There is a Jewish custom that follows the command to count the days between Passover and Pentecost, known as counting of the Omer.
““Speak to Bnei-Yisrael and tell them: When you have come into the land which I give to you, and reap its harvest, then you are to bring the omer of the firstfruits of your harvest to the kohen. He is to wave the omer before ADONAI, to be accepted for you. On the morrow after the Shabbat, the kohen is to wave it.” Leviticus 23:10-11 TLV
““Then you are to count from the morrow after the Shabbat, from the day that you brought the omer of the wave offering, seven complete Shabbatot. Until the morrow after the seventh Shabbat you are to count fifty days, and then present a new grain offering to ADONAI.” Leviticus 23:15-16 TLV
The fig tree is a symbol of the Torah. How is that? Figs grow all year round in warm climates. Yet they don’t ripen all at the same time, rather clusters come forth a few days at a time. Hence to eat the yield from the fig tree you need to return daily. Rabbis stress the same practice ought to be how you learn the Torah — read fully to grasp its context, meditate on its meaning, and return for more to find a related teaching. Make connections of anything new with what you already know is trustworthy — that’s how you strengthen your understanding of wisdom.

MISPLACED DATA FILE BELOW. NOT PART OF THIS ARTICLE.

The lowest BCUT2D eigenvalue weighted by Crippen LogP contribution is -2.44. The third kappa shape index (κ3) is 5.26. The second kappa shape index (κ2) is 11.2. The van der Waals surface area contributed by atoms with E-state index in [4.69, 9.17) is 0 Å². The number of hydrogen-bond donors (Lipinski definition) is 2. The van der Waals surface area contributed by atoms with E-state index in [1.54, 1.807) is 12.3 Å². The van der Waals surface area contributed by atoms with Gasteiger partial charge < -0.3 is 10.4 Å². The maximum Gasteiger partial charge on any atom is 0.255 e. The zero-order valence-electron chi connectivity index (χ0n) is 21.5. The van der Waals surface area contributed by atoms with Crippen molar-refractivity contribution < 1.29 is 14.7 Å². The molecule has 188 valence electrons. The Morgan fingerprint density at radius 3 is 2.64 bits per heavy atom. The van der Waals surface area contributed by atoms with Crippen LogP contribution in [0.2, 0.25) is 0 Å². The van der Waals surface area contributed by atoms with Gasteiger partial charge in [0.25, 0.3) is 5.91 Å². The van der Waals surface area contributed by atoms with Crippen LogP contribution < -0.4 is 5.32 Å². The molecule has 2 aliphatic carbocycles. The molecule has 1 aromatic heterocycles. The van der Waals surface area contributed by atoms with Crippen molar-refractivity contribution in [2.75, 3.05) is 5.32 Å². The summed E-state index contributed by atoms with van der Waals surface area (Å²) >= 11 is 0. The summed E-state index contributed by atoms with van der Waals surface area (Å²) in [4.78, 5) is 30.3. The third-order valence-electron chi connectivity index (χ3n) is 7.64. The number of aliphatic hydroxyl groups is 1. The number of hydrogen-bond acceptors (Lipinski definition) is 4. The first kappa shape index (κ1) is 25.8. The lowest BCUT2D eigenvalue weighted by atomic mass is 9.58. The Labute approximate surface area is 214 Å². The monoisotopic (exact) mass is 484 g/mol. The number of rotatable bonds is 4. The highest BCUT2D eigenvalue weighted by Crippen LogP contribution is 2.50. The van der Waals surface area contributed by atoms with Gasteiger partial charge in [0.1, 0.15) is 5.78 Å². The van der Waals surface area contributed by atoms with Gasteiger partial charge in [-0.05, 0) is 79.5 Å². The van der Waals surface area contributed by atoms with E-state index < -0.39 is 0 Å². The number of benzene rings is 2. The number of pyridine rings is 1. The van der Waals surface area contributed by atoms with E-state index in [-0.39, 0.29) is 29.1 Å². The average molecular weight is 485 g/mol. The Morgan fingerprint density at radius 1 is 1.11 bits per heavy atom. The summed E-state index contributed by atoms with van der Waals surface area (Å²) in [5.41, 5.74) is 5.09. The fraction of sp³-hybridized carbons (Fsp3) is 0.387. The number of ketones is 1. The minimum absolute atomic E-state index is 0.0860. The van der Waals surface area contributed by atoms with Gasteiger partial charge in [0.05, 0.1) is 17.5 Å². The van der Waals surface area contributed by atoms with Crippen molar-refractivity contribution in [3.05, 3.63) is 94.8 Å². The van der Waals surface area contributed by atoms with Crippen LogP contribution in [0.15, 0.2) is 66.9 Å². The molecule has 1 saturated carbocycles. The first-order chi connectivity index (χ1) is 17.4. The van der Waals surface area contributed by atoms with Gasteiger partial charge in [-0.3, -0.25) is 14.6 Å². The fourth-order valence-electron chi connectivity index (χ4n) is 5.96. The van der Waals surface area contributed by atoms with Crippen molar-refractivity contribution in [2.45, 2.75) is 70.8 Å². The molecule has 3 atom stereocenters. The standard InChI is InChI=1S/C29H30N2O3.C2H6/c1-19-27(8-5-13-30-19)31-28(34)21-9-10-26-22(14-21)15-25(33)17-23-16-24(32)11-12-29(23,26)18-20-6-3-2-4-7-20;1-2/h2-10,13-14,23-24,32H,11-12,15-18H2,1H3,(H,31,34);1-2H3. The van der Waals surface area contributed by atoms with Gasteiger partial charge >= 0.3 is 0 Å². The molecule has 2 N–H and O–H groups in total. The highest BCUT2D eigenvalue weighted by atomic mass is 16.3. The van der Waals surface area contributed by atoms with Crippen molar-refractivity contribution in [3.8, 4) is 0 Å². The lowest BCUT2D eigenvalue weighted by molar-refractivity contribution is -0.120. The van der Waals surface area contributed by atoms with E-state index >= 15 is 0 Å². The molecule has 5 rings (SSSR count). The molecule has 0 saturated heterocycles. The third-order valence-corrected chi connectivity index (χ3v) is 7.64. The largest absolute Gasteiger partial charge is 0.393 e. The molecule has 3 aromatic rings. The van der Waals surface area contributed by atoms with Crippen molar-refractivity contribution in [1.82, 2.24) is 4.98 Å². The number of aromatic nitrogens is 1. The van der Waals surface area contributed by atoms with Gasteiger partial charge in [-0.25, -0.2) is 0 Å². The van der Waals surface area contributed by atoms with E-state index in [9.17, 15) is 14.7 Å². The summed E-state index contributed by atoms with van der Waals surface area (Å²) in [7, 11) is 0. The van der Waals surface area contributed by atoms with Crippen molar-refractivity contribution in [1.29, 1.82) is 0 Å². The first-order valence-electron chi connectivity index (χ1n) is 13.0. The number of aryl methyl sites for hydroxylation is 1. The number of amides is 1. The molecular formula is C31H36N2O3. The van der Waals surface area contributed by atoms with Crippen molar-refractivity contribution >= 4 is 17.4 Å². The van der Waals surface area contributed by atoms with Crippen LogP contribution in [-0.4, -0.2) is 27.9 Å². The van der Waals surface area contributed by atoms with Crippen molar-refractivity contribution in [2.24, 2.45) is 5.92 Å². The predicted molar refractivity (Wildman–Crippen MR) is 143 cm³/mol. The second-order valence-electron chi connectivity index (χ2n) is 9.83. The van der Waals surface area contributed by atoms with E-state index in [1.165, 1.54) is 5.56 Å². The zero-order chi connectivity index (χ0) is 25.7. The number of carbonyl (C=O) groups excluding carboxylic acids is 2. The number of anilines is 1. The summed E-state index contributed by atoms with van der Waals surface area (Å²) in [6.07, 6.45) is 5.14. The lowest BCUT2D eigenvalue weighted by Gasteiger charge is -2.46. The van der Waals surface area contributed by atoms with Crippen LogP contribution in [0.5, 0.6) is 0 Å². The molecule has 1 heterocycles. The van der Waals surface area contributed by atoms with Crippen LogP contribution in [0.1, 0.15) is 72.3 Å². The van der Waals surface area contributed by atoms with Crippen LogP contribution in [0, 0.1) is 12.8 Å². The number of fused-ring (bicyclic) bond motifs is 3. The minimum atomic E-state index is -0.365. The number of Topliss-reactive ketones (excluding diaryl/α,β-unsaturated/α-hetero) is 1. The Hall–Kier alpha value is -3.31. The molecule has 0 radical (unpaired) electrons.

“Whoever tends a fig tree will eat its fruit, whoever takes care of his master will be honored.” Proverbs 27:18 TLV
Children are a blessing. Many people have great pride in raising their children as their legacy. It’s an upside down world view that tries to say some politically correct opposite, usually couched as a joke.
“Train up a child in the way he should go, when he is old he will not turn from it.” Proverbs 22:6 TLV